The future of Flask

Flask turned 10 in 2020.

Unlike previous years, 2020 has seen major changes to the Python web framework ecosystem, with the release of a new Django version that provides significant async support, and the rise of FastAPI as a contender for the best Python microframework title.

As a result of this, Flask's popularity has taken a hit, at least in Europe, but I'd bet the US market is experiencing something similar. Django recently surpassed Flask as the Python web framework with the most stars on Github after struggling to keep up for years, and it currently has almost 1000 more stars. Both Django and FastAPI are growing faster in popularity, with FastAPI seeing some explosive growth.

It's hard to expect Flask itself to change as an answer to this. Its goal is to be minimal and stable, and it does that well. However, it seems that if Flask wants to still be a marketable technology in 3 or 4 years, it has to be improved in some way.

What do you think that Flask needs to still be a hot framework in the long run? In my opinion getting an async API would be a huge improvement.

13 thoughts on “The future of Flask”

  1. Something to consider is why people choose to use Flask in the first place.

    Number one: it’s lightweight and highly customisable. I actually believe in this day and age that gives Flask a real differentiator between Django for projects that don’t want or need the full capabilites of a heavyweight framework. I’d say this is especially true for APIs connecting to frontend frameworks. A lot of the functionality of a more advanced framework are wasted when you’re segmenting your front and back end.

    Taking this a step further, being light and easy to deploy is great for things like ML model deployment, where, again, you don’t need or want an extensive framework to essentially host a couple of backend processes.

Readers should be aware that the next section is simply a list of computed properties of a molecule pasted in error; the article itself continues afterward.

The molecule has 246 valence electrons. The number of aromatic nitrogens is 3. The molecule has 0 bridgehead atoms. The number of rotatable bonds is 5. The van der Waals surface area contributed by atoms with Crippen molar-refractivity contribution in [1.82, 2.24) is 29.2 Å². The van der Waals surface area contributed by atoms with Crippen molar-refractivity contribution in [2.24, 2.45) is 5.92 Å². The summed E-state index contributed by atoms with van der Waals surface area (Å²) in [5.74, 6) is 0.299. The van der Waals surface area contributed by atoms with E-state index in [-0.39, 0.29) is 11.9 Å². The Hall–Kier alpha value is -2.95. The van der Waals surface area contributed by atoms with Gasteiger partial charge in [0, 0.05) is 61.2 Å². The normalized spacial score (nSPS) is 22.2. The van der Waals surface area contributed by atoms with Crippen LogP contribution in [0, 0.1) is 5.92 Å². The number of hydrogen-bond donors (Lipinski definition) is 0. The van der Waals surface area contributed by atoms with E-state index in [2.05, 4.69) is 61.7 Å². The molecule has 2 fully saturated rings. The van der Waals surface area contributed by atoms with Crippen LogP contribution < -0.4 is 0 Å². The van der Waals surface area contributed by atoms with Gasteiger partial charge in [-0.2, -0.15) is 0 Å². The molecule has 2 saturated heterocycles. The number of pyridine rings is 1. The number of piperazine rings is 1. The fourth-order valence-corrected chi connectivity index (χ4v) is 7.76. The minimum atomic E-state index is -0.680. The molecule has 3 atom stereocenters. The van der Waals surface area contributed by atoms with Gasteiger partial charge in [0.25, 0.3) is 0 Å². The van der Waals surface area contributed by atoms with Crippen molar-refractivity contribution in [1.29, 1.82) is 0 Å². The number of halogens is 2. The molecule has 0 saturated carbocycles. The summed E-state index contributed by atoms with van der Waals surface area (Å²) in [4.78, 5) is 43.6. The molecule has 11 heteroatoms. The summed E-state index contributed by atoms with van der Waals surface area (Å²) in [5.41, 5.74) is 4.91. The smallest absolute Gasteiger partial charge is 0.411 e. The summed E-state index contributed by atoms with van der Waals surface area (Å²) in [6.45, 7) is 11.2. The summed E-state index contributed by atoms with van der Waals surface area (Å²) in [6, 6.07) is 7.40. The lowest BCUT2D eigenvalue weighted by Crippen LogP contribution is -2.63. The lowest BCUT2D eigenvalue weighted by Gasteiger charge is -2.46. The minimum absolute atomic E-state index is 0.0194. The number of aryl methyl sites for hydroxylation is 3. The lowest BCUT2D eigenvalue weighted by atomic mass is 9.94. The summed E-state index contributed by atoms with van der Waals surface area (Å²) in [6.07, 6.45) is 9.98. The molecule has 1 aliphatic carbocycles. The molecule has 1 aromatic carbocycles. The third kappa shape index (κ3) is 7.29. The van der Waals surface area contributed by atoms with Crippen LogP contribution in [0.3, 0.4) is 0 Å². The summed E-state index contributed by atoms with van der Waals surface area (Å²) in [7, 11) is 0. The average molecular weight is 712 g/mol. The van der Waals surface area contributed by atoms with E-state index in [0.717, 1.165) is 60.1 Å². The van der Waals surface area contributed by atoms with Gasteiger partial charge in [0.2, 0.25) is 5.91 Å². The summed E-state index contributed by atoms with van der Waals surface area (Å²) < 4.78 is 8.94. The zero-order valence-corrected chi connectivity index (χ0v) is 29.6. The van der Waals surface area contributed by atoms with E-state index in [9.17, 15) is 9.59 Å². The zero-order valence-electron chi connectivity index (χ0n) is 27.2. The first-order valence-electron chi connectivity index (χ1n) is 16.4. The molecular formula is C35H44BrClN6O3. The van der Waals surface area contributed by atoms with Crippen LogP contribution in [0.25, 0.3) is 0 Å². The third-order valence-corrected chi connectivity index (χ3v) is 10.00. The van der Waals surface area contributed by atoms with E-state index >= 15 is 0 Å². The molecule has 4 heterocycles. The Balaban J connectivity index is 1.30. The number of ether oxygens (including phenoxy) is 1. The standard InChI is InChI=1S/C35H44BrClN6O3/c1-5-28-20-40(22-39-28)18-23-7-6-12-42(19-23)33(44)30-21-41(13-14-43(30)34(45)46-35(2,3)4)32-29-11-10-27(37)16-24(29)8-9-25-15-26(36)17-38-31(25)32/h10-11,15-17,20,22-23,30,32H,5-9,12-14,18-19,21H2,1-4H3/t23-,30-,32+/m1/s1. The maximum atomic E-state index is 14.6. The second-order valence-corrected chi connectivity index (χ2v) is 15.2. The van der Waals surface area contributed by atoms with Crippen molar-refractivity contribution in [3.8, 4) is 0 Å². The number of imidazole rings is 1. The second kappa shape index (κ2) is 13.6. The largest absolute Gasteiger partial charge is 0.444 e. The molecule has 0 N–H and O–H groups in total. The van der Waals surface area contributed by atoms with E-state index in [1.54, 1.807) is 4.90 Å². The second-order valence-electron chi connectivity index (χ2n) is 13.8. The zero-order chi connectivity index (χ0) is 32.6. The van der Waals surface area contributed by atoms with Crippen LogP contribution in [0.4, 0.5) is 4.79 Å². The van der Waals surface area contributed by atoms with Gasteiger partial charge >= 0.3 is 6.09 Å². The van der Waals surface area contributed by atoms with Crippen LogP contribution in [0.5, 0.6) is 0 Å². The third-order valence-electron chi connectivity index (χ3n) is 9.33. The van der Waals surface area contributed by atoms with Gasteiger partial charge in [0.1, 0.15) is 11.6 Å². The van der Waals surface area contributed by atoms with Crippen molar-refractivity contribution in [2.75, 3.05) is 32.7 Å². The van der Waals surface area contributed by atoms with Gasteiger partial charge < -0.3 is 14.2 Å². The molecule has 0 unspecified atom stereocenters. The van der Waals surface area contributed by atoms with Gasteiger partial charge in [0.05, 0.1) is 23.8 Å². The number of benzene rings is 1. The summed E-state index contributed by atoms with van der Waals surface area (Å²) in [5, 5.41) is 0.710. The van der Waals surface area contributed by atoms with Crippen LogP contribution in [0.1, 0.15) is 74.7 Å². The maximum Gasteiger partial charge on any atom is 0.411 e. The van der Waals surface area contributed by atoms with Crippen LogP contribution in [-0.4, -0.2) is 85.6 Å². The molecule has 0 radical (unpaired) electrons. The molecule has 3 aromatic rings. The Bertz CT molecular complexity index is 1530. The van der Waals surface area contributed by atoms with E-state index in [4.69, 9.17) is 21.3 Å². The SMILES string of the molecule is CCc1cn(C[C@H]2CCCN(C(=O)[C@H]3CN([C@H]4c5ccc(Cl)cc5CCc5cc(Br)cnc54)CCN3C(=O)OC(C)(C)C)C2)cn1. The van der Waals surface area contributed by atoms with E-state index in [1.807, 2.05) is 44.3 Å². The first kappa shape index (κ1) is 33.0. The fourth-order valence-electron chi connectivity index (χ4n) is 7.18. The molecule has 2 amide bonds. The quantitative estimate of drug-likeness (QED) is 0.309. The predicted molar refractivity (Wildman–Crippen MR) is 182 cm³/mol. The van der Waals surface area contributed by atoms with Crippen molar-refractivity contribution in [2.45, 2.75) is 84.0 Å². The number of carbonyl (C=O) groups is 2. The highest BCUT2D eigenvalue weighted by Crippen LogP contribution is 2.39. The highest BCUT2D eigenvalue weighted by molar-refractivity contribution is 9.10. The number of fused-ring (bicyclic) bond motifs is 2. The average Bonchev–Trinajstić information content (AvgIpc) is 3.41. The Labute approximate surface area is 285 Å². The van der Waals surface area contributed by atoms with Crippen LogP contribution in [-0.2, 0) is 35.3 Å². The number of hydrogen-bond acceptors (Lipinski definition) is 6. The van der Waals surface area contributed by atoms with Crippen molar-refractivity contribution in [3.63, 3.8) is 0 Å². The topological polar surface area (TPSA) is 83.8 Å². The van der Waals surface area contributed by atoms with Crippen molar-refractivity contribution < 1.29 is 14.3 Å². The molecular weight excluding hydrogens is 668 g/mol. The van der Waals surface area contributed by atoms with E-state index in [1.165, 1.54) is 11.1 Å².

Number two: use case. I’ve looked at FastAPI and it would be good to try it out. For pure speed or async behaviour, we do need to question if a python API is the way forward. Node and Golang seem to be extremely popular for server side components that are all about speed and so you’ve got to consider that, for those folks where pure performance is what they need, they might not choose Python as the language in the first place.

    Number three: documentation and age. So final point is that, if you’re set on a python backend, and you want to decide on a framework, Django and Flask have you covered on a whole TON of documentation, examples, tutorials and extensions that have been tried and tested. If you start a personal project, fine, try cool new stuff, but I think a lot of major projects will still look to deploy on technologies that have a deep community base and a proven track record.

    Tldr: Flask is better for some projects than Django, Flask and Django will still attract users because of them being proven technologies, if you want pure speed, maybe don’t use Python.

  2. In my experience Flask is primarily used in a micro services architecture, or as the API for backend data science functions. Definitely worth sticking with it if you see yourself in these environments.

  3. I was about to post a whole essay about how Flask and Django will go the way of the dodo in the coming decade but to be honest, I have no idea what’s going to happen.